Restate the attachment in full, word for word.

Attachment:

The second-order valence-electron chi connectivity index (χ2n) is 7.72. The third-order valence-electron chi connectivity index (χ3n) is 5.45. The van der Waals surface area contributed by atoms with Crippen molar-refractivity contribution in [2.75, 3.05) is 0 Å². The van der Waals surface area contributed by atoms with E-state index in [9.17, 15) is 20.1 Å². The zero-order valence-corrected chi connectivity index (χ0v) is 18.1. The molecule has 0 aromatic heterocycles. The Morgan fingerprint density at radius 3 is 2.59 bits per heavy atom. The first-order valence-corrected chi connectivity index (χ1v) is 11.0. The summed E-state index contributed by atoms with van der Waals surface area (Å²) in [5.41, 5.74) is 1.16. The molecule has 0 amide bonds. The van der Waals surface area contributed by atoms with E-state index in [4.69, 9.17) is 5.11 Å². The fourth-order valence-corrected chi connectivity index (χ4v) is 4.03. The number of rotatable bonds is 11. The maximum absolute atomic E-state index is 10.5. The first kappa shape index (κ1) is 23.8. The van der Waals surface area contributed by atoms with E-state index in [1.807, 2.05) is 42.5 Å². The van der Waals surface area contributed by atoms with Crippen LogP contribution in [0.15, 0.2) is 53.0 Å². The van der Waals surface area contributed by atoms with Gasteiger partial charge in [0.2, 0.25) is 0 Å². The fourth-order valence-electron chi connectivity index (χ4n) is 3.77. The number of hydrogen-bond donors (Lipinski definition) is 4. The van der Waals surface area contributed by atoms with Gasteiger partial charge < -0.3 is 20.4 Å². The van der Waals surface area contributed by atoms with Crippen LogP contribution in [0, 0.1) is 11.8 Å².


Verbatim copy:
The second-order valence-electron chi connectivity index (χ2n) is 7.72. The third-order valence-electron chi connectivity index (χ3n) is 5.45. The van der Waals surface area contributed by atoms with Crippen molar-refractivity contribution in [2.75, 3.05) is 0 Å². The van der Waals surface area contributed by atoms with E-state index in [9.17, 15) is 20.1 Å². The zero-order valence-corrected chi connectivity index (χ0v) is 18.1. The molecule has 0 aromatic heterocycles. The Morgan fingerprint density at radius 3 is 2.59 bits per heavy atom. The first-order valence-corrected chi connectivity index (χ1v) is 11.0. The summed E-state index contributed by atoms with van der Waals surface area (Å²) in [5.41, 5.74) is 1.16. The molecule has 0 amide bonds. The van der Waals surface area contributed by atoms with E-state index in [4.69, 9.17) is 5.11 Å². The fourth-order valence-corrected chi connectivity index (χ4v) is 4.03. The number of rotatable bonds is 11. The maximum absolute atomic E-state index is 10.5. The first kappa shape index (κ1) is 23.8. The van der Waals surface area contributed by atoms with E-state index in [1.807, 2.05) is 42.5 Å². The van der Waals surface area contributed by atoms with Crippen LogP contribution in [0.15, 0.2) is 53.0 Å². The van der Waals surface area contributed by atoms with Gasteiger partial charge in [0.2, 0.25) is 0 Å². The fourth-order valence-electron chi connectivity index (χ4n) is 3.77. The number of hydrogen-bond donors (Lipinski definition) is 4. The van der Waals surface area contributed by atoms with Gasteiger partial charge < -0.3 is 20.4 Å². The van der Waals surface area contributed by atoms with Crippen LogP contribution in [0, 0.1) is 11.8 Å².